Mapping medical careers: Questionnaire assessment of career preferences in medical school applicants and final-year students
KV Petrides1and IC McManus2
1School of Psychology and Human Development Institute of Education University of London London WC1H 0AA, UK
2Department of Psychology University College London Gower Street London WC1E 6BT, UK
BMC Medical Education 2004,
4:18doi:10.1186/1472-6920-4-18. [Open Access]
The medical specialities chosen by doctors for their careers play an
important part in the workforce planning of health-care services.
However, there is little theoretical understanding of how different
medical specialities are perceived or how choices are made, despite
there being much work in general on this topic in occupational
psychology, which is influenced by Holland's RIASEC
typology of careers, and Gottfredson's model of circumscription and
compromise. In this study, we use three large-scale cohorts of medical
students to produce maps of medical careers.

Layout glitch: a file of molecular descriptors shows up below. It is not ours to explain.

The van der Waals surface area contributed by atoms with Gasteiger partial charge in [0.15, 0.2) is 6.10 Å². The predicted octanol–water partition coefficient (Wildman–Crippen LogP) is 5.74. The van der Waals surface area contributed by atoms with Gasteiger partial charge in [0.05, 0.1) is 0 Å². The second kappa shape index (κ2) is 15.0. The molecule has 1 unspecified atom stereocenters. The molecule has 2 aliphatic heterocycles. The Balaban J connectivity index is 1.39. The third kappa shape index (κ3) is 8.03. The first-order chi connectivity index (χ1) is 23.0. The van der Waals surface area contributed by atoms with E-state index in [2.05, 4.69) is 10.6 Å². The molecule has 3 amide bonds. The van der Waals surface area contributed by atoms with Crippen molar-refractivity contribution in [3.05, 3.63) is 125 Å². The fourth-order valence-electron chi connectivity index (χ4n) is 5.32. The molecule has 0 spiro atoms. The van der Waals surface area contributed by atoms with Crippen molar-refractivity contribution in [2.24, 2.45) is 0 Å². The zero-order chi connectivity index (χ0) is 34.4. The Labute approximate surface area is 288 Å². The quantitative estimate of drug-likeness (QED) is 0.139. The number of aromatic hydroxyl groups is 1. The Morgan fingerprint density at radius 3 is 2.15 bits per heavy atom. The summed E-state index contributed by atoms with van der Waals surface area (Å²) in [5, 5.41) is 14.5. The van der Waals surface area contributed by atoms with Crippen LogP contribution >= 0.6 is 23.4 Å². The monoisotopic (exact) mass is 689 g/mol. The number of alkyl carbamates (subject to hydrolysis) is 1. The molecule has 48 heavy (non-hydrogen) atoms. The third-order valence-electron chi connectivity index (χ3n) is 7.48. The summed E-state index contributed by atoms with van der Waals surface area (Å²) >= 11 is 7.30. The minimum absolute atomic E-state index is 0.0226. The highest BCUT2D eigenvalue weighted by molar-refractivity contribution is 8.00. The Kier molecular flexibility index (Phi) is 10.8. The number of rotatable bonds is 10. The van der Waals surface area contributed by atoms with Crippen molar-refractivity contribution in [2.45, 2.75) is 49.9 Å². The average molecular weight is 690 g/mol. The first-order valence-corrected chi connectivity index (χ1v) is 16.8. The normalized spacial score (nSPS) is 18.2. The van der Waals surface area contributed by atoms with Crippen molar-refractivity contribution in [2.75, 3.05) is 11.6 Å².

Information on between 24 and 28 specialities was collected in three
UK cohorts of medical students (1981, 1986 and 1991 entry), in
applicants (1981 and 1986 cohorts, N = 1135 and 2032) or entrants (1991
cohort, N = 2973) and in final-year students (N = 330, 376, and 1437).
Mapping used Individual Differences Scaling (INDSCAL) on sub-groups
broken down by age and sex. The method was validated in a population
sample using a full range of careers, and demonstrating that the RIASEC
structure could be extracted.
Medical specialities in each cohort, at application and in the
final-year, were well represented by a two-dimensional space. The
representations showed a close similarity to Holland's RIASEC typology,
with the main orthogonal dimensions appearing similar to Prediger's
derived orthogonal dimensions of 'Things-People' and 'Data-Ideas'.
There are close parallels between Holland's general typology of
careers, and the structure we have found in medical careers. Medical
specialities typical of Holland's six RIASEC categories are Surgery
(Realistic), Hospital Medicine (Investigative), Psychiatry (Artistic),
Public Health (Social), Administrative Medicine (Enterprising), and
Laboratory Medicine (Conventional). The homology between medical
careers and RIASEC may mean that the map can be used as the basis for
understanding career choice, and for providing career counselling.